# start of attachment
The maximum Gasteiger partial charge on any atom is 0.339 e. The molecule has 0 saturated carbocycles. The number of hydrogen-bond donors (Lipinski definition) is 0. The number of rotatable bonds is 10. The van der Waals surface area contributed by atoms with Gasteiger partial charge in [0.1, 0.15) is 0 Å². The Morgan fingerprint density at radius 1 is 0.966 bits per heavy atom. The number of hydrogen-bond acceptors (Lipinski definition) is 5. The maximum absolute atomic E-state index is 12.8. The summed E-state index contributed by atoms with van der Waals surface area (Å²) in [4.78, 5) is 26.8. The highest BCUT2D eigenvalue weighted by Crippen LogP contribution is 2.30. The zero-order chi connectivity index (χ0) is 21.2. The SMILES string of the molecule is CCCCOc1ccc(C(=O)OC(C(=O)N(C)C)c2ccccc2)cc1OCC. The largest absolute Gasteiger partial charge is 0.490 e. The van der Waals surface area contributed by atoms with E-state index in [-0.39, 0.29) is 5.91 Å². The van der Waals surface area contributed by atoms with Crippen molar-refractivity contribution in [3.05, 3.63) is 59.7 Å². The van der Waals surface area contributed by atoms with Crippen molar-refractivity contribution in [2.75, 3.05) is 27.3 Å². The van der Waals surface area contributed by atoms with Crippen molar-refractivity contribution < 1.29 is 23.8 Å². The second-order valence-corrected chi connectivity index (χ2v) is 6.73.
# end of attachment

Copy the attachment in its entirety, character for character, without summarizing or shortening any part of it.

The maximum Gasteiger partial charge on any atom is 0.339 e. The molecule has 0 saturated carbocycles. The number of hydrogen-bond donors (Lipinski definition) is 0. The number of rotatable bonds is 10. The van der Waals surface area contributed by atoms with Gasteiger partial charge in [0.1, 0.15) is 0 Å². The Morgan fingerprint density at radius 1 is 0.966 bits per heavy atom. The number of hydrogen-bond acceptors (Lipinski definition) is 5. The maximum absolute atomic E-state index is 12.8. The summed E-state index contributed by atoms with van der Waals surface area (Å²) in [4.78, 5) is 26.8. The highest BCUT2D eigenvalue weighted by Crippen LogP contribution is 2.30. The zero-order chi connectivity index (χ0) is 21.2. The SMILES string of the molecule is CCCCOc1ccc(C(=O)OC(C(=O)N(C)C)c2ccccc2)cc1OCC. The largest absolute Gasteiger partial charge is 0.490 e. The van der Waals surface area contributed by atoms with E-state index in [-0.39, 0.29) is 5.91 Å². The van der Waals surface area contributed by atoms with Crippen molar-refractivity contribution in [3.05, 3.63) is 59.7 Å². The van der Waals surface area contributed by atoms with Crippen molar-refractivity contribution in [2.75, 3.05) is 27.3 Å². The van der Waals surface area contributed by atoms with Crippen molar-refractivity contribution < 1.29 is 23.8 Å². The second-order valence-corrected chi connectivity index (χ2v) is 6.73.